NULL);

Now when you run the program, Task Manager’s Committed memory does not increase. That’s because we created an empty shared memory block with the potential to grow up to one gigabyte, but right now it is size zero. This is confirmed by the memory presence check, which reports that the memory at the start and end of the mapped view is not committed.

Okay, well, a zero-length shared memory block isn’t very useful, so let’s make it, say, 100 megabytes in size.

#define BLOCK_SIZE (100 * 1024 * 1024)

int __cdecl wmain(int, wchar_t **)
{
 BYTE *pView;
 HANDLE h = CreateFileMapping(INVALID_HANDLE_VALUE, NULL,
                              PAGE_READWRITE | SEC_RESERVE,
                              0, VIEW_SIZE,
                              NULL);
 printf("Created the file mapping\n");
 WaitForEnter();

 pView = (BYTE*)MapViewOfFile(h, FILE_MAP_WRITE, 0, 0, VIEW_SIZE);
 printf("Mapped half of it at %p\n", pView);

 ReportMemoryPresence(pView);
 ReportMemoryPresence(pView + VIEW_SIZE - 1);
 WaitForEnter();

 VirtualAlloc(pView, BLOCK_SIZE, MEM_COMMIT, PAGE_READWRITE);
 printf("Committed some of it at %p\n", pView);

 ReportMemoryPresence(pView);
 ReportMemoryPresence(pView + BLOCK_SIZE - 1);
 ReportMemoryPresence(pView + BLOCK_SIZE);
 ReportMemoryPresence(pView + VIEW_SIZE - 1);
 WaitForEnter();

 return 0;
}

Watch the Committed memory in Task Manager go up by 0.1 gigabytes when we commit some of it. Also observe that the memory presence checks show that we have exactly 100 megabytes of memory available; the byte at 100 megabytes + 1 is not present.

Okay, so we were able to grow the shared memory block from zero to 100 megabytes. Let’s grow it again up to 200 megabytes.

int __cdecl wmain(int, wchar_t **)
{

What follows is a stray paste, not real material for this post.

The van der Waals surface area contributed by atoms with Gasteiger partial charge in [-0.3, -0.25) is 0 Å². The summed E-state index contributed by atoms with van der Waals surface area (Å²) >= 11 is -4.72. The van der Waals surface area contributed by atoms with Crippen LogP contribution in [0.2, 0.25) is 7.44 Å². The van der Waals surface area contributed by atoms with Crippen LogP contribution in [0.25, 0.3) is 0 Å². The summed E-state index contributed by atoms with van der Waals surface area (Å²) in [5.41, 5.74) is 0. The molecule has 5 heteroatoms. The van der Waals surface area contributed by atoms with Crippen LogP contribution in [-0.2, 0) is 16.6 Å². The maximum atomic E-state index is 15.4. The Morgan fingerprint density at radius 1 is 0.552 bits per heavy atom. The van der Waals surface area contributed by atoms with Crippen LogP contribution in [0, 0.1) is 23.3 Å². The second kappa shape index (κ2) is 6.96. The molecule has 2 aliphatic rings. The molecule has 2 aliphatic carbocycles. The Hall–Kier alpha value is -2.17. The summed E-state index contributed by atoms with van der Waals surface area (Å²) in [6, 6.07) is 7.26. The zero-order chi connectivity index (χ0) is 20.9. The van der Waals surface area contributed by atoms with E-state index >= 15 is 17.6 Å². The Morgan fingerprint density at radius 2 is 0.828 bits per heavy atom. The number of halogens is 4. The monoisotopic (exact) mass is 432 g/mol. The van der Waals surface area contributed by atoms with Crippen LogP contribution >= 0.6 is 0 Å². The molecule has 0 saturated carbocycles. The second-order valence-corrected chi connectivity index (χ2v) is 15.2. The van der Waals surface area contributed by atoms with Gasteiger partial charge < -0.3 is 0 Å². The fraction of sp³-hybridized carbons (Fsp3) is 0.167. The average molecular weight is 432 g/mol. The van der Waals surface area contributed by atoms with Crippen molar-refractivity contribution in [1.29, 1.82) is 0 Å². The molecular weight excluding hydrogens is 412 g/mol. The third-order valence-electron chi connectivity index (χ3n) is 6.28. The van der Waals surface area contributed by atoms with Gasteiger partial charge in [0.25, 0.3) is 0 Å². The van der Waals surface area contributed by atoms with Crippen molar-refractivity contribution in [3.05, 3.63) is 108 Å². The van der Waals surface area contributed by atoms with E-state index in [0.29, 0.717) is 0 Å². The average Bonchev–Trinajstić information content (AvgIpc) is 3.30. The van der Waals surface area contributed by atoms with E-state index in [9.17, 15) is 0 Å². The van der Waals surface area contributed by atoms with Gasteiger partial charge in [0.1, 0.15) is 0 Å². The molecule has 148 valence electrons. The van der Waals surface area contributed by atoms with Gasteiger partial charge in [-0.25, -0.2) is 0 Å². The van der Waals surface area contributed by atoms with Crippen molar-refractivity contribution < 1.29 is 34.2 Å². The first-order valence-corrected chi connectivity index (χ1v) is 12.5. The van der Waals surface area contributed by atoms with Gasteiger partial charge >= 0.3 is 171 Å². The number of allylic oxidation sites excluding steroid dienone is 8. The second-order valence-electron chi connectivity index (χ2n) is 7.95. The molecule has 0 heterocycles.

...

 VirtualAlloc(pView + BLOCK_SIZE, BLOCK_SIZE, MEM_COMMIT, PAGE_READWRITE);
 printf("Committed some of it at %p\n", pView + BLOCK_SIZE);

 ReportMemoryPresence(pView);
 ReportMemoryPresence(pView + 2 * BLOCK_SIZE - 1);
 ReportMemoryPresence(pView + 2 * BLOCK_SIZE);
 ReportMemoryPresence(pView + VIEW_SIZE - 1);
 WaitForEnter();

 return 0;
}

Okay, well there you go, a growable shared memory block. If you wanted to conserve address space, you could use Map­View­Of­File to map only the number of bytes you intend to commit, and each time you want to grow the memory block, you create a new larger view. I didn’t bother with that because I’m lazy.

Bonus chatter: Another way to get the effect of growable and shrinkable shared memory blocks is to cheat and create multiple shared memory blocks, but map them right next to each other.

Bonus chatter 2: You can get sort of the effect of decommitting memory from the block by resetting it (MEM_RESET). The memory is still committed, but you told the memory manager that if the memory needs to be paged out, just discard it rather than writing it to disk.

Bonus chatter 3: Be aware that creating very large SEC_RESERVE sections can incur high commit charges for the page tables themselves. This is significantly improved in Windows 8.1, which defers committing the page tables until you actually use them.

Raymond Chen
Raymond Chen